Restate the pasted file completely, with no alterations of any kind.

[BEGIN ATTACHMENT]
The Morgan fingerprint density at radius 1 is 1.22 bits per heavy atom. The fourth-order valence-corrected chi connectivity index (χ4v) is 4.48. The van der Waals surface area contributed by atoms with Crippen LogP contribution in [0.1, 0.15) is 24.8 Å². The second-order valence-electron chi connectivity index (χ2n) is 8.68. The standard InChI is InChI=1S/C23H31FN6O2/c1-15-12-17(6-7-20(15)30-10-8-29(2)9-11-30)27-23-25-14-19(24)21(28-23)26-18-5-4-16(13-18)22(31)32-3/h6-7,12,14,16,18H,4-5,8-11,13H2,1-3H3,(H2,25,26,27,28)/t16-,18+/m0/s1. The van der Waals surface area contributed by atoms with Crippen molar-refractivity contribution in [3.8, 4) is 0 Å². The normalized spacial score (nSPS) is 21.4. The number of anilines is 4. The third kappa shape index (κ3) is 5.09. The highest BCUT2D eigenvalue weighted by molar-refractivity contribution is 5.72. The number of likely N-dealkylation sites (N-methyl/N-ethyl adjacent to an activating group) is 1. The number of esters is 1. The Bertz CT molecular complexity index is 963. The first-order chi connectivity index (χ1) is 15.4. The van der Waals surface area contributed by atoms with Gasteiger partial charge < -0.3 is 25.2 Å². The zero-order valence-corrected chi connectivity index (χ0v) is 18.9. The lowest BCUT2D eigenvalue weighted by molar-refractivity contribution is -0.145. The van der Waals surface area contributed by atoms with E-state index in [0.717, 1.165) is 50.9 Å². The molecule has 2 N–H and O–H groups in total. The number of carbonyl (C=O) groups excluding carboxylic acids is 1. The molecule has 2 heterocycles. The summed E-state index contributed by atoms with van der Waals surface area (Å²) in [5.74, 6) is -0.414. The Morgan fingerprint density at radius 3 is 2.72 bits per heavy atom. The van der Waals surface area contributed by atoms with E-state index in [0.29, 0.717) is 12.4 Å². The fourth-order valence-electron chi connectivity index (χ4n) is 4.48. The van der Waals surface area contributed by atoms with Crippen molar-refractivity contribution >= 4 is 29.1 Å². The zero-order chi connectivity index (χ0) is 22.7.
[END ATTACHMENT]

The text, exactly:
The Morgan fingerprint density at radius 1 is 1.22 bits per heavy atom. The fourth-order valence-corrected chi connectivity index (χ4v) is 4.48. The van der Waals surface area contributed by atoms with Crippen LogP contribution in [0.1, 0.15) is 24.8 Å². The second-order valence-electron chi connectivity index (χ2n) is 8.68. The standard InChI is InChI=1S/C23H31FN6O2/c1-15-12-17(6-7-20(15)30-10-8-29(2)9-11-30)27-23-25-14-19(24)21(28-23)26-18-5-4-16(13-18)22(31)32-3/h6-7,12,14,16,18H,4-5,8-11,13H2,1-3H3,(H2,25,26,27,28)/t16-,18+/m0/s1. The van der Waals surface area contributed by atoms with Crippen molar-refractivity contribution in [3.8, 4) is 0 Å². The normalized spacial score (nSPS) is 21.4. The number of anilines is 4. The third kappa shape index (κ3) is 5.09. The highest BCUT2D eigenvalue weighted by molar-refractivity contribution is 5.72. The number of likely N-dealkylation sites (N-methyl/N-ethyl adjacent to an activating group) is 1. The number of esters is 1. The Bertz CT molecular complexity index is 963. The first-order chi connectivity index (χ1) is 15.4. The van der Waals surface area contributed by atoms with Gasteiger partial charge < -0.3 is 25.2 Å². The zero-order valence-corrected chi connectivity index (χ0v) is 18.9. The lowest BCUT2D eigenvalue weighted by molar-refractivity contribution is -0.145. The van der Waals surface area contributed by atoms with E-state index in [0.717, 1.165) is 50.9 Å². The molecule has 2 N–H and O–H groups in total. The number of carbonyl (C=O) groups excluding carboxylic acids is 1. The molecule has 2 heterocycles. The summed E-state index contributed by atoms with van der Waals surface area (Å²) in [5.74, 6) is -0.414. The Morgan fingerprint density at radius 3 is 2.72 bits per heavy atom. The van der Waals surface area contributed by atoms with E-state index in [0.29, 0.717) is 12.4 Å². The fourth-order valence-electron chi connectivity index (χ4n) is 4.48. The van der Waals surface area contributed by atoms with Crippen molar-refractivity contribution >= 4 is 29.1 Å². The zero-order chi connectivity index (χ0) is 22.7.